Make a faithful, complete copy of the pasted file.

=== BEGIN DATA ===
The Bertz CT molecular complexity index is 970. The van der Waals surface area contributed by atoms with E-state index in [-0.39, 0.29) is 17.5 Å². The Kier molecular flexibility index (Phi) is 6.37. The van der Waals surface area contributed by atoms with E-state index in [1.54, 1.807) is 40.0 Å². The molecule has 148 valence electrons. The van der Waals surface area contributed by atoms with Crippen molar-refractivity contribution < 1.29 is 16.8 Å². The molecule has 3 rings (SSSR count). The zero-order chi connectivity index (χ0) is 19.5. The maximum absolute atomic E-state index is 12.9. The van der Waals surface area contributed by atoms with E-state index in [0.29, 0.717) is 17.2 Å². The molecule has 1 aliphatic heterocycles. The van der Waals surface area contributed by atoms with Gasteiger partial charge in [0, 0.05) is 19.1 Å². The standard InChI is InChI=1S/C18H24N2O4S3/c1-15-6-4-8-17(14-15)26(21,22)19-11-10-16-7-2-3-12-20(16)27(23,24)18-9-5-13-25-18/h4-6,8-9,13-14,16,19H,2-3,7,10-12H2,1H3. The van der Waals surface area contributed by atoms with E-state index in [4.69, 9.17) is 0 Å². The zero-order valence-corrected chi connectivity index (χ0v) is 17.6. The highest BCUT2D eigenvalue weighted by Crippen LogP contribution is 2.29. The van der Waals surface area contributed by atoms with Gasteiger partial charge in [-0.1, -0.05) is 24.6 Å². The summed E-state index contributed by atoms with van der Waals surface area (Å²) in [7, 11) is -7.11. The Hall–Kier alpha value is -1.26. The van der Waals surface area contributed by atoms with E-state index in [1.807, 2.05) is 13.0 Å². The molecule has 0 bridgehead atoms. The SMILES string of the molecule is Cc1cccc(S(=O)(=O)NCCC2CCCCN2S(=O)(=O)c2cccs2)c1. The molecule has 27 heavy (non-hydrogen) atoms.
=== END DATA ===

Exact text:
The Bertz CT molecular complexity index is 970. The van der Waals surface area contributed by atoms with E-state index in [-0.39, 0.29) is 17.5 Å². The Kier molecular flexibility index (Phi) is 6.37. The van der Waals surface area contributed by atoms with E-state index in [1.54, 1.807) is 40.0 Å². The molecule has 148 valence electrons. The van der Waals surface area contributed by atoms with Crippen molar-refractivity contribution < 1.29 is 16.8 Å². The molecule has 3 rings (SSSR count). The zero-order chi connectivity index (χ0) is 19.5. The maximum absolute atomic E-state index is 12.9. The van der Waals surface area contributed by atoms with E-state index in [0.29, 0.717) is 17.2 Å². The molecule has 1 aliphatic heterocycles. The van der Waals surface area contributed by atoms with Gasteiger partial charge in [0, 0.05) is 19.1 Å². The standard InChI is InChI=1S/C18H24N2O4S3/c1-15-6-4-8-17(14-15)26(21,22)19-11-10-16-7-2-3-12-20(16)27(23,24)18-9-5-13-25-18/h4-6,8-9,13-14,16,19H,2-3,7,10-12H2,1H3. The van der Waals surface area contributed by atoms with E-state index in [4.69, 9.17) is 0 Å². The zero-order valence-corrected chi connectivity index (χ0v) is 17.6. The highest BCUT2D eigenvalue weighted by Crippen LogP contribution is 2.29. The van der Waals surface area contributed by atoms with Gasteiger partial charge in [-0.1, -0.05) is 24.6 Å². The summed E-state index contributed by atoms with van der Waals surface area (Å²) in [7, 11) is -7.11. The Hall–Kier alpha value is -1.26. The van der Waals surface area contributed by atoms with E-state index in [1.807, 2.05) is 13.0 Å². The molecule has 0 bridgehead atoms. The SMILES string of the molecule is Cc1cccc(S(=O)(=O)NCCC2CCCCN2S(=O)(=O)c2cccs2)c1. The molecule has 27 heavy (non-hydrogen) atoms.